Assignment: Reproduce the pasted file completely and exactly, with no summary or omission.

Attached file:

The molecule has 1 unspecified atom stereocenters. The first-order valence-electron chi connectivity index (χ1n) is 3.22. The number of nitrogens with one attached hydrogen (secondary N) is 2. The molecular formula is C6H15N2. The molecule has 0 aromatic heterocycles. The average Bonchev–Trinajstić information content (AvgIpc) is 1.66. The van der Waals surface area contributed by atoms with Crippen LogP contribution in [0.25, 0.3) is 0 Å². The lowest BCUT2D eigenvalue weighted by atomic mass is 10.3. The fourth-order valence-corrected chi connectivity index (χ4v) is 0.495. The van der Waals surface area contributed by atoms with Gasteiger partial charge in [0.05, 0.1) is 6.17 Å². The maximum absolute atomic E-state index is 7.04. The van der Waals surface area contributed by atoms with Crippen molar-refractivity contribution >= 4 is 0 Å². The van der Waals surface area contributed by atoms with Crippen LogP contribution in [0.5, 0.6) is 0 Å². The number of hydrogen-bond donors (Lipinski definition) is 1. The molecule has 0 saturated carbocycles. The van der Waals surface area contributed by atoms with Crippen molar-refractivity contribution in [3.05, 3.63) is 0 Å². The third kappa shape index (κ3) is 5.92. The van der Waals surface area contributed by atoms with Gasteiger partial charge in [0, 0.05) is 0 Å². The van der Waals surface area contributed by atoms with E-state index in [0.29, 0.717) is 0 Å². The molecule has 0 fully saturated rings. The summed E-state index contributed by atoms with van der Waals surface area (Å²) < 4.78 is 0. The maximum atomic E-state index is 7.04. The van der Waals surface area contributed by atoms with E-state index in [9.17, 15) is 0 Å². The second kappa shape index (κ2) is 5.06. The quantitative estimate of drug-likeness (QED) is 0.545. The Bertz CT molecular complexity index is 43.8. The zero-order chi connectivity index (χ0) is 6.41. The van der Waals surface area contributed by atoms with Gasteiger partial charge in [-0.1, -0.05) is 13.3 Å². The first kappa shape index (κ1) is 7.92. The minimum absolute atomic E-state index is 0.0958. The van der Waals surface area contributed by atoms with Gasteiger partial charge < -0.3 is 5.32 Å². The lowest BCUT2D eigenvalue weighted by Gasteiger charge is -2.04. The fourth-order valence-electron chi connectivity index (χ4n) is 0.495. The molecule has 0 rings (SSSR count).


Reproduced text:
The molecule has 1 unspecified atom stereocenters. The first-order valence-electron chi connectivity index (χ1n) is 3.22. The number of nitrogens with one attached hydrogen (secondary N) is 2. The molecular formula is C6H15N2. The molecule has 0 aromatic heterocycles. The average Bonchev–Trinajstić information content (AvgIpc) is 1.66. The van der Waals surface area contributed by atoms with Crippen LogP contribution in [0.25, 0.3) is 0 Å². The lowest BCUT2D eigenvalue weighted by atomic mass is 10.3. The fourth-order valence-corrected chi connectivity index (χ4v) is 0.495. The van der Waals surface area contributed by atoms with Gasteiger partial charge in [0.05, 0.1) is 6.17 Å². The maximum absolute atomic E-state index is 7.04. The van der Waals surface area contributed by atoms with Crippen molar-refractivity contribution >= 4 is 0 Å². The van der Waals surface area contributed by atoms with Crippen LogP contribution in [0.5, 0.6) is 0 Å². The number of hydrogen-bond donors (Lipinski definition) is 1. The molecule has 0 saturated carbocycles. The van der Waals surface area contributed by atoms with Crippen molar-refractivity contribution in [3.05, 3.63) is 0 Å². The third kappa shape index (κ3) is 5.92. The van der Waals surface area contributed by atoms with Gasteiger partial charge in [0, 0.05) is 0 Å². The van der Waals surface area contributed by atoms with E-state index in [0.29, 0.717) is 0 Å². The molecule has 0 fully saturated rings. The summed E-state index contributed by atoms with van der Waals surface area (Å²) < 4.78 is 0. The maximum atomic E-state index is 7.04. The van der Waals surface area contributed by atoms with E-state index in [9.17, 15) is 0 Å². The second kappa shape index (κ2) is 5.06. The quantitative estimate of drug-likeness (QED) is 0.545. The Bertz CT molecular complexity index is 43.8. The zero-order chi connectivity index (χ0) is 6.41. The van der Waals surface area contributed by atoms with Gasteiger partial charge in [-0.1, -0.05) is 13.3 Å². The first kappa shape index (κ1) is 7.92. The minimum absolute atomic E-state index is 0.0958. The van der Waals surface area contributed by atoms with Gasteiger partial charge < -0.3 is 5.32 Å². The lowest BCUT2D eigenvalue weighted by Gasteiger charge is -2.04. The fourth-order valence-electron chi connectivity index (χ4n) is 0.495. The molecule has 0 rings (SSSR count).